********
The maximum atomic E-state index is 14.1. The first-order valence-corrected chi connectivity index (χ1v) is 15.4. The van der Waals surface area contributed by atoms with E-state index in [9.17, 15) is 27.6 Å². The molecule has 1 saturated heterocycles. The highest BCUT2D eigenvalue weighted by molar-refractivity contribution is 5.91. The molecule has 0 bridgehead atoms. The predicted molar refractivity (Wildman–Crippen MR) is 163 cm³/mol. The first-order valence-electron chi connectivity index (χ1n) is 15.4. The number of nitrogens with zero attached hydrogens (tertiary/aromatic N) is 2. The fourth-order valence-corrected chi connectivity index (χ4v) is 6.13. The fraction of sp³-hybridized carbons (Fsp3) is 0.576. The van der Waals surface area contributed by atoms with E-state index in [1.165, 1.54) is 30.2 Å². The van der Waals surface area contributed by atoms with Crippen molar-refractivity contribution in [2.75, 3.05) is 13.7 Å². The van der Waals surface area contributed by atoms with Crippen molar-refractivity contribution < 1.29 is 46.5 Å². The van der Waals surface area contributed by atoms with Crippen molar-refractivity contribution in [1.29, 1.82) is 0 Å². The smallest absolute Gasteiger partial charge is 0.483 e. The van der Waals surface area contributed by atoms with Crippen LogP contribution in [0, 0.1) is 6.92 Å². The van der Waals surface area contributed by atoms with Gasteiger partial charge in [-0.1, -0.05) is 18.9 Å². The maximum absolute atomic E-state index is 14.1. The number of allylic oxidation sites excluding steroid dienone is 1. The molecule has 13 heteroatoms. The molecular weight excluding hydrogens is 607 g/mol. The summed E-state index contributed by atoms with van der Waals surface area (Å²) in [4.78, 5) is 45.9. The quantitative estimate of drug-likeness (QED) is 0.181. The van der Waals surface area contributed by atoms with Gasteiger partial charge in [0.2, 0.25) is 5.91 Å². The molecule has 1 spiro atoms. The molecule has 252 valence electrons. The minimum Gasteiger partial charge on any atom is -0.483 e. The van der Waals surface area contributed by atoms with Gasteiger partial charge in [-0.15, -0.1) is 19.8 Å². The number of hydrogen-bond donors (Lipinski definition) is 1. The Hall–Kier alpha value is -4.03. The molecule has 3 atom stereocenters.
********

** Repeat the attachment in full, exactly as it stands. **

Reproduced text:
The maximum atomic E-state index is 14.1. The first-order valence-corrected chi connectivity index (χ1v) is 15.4. The van der Waals surface area contributed by atoms with E-state index in [9.17, 15) is 27.6 Å². The molecule has 1 saturated heterocycles. The highest BCUT2D eigenvalue weighted by molar-refractivity contribution is 5.91. The molecule has 0 bridgehead atoms. The predicted molar refractivity (Wildman–Crippen MR) is 163 cm³/mol. The first-order valence-electron chi connectivity index (χ1n) is 15.4. The number of nitrogens with zero attached hydrogens (tertiary/aromatic N) is 2. The fourth-order valence-corrected chi connectivity index (χ4v) is 6.13. The fraction of sp³-hybridized carbons (Fsp3) is 0.576. The van der Waals surface area contributed by atoms with E-state index in [1.165, 1.54) is 30.2 Å². The van der Waals surface area contributed by atoms with Crippen molar-refractivity contribution in [2.75, 3.05) is 13.7 Å². The van der Waals surface area contributed by atoms with Crippen molar-refractivity contribution < 1.29 is 46.5 Å². The van der Waals surface area contributed by atoms with Crippen molar-refractivity contribution in [1.29, 1.82) is 0 Å². The smallest absolute Gasteiger partial charge is 0.483 e. The van der Waals surface area contributed by atoms with Crippen LogP contribution in [0, 0.1) is 6.92 Å². The van der Waals surface area contributed by atoms with Gasteiger partial charge in [-0.1, -0.05) is 18.9 Å². The maximum absolute atomic E-state index is 14.1. The number of allylic oxidation sites excluding steroid dienone is 1. The molecule has 13 heteroatoms. The molecular weight excluding hydrogens is 607 g/mol. The summed E-state index contributed by atoms with van der Waals surface area (Å²) in [4.78, 5) is 45.9. The quantitative estimate of drug-likeness (QED) is 0.181. The van der Waals surface area contributed by atoms with Gasteiger partial charge in [0.2, 0.25) is 5.91 Å². The molecule has 1 spiro atoms. The molecule has 252 valence electrons. The minimum Gasteiger partial charge on any atom is -0.483 e. The van der Waals surface area contributed by atoms with Gasteiger partial charge in [-0.15, -0.1) is 19.8 Å². The number of hydrogen-bond donors (Lipinski definition) is 1. The Hall–Kier alpha value is -4.03. The molecule has 3 atom stereocenters.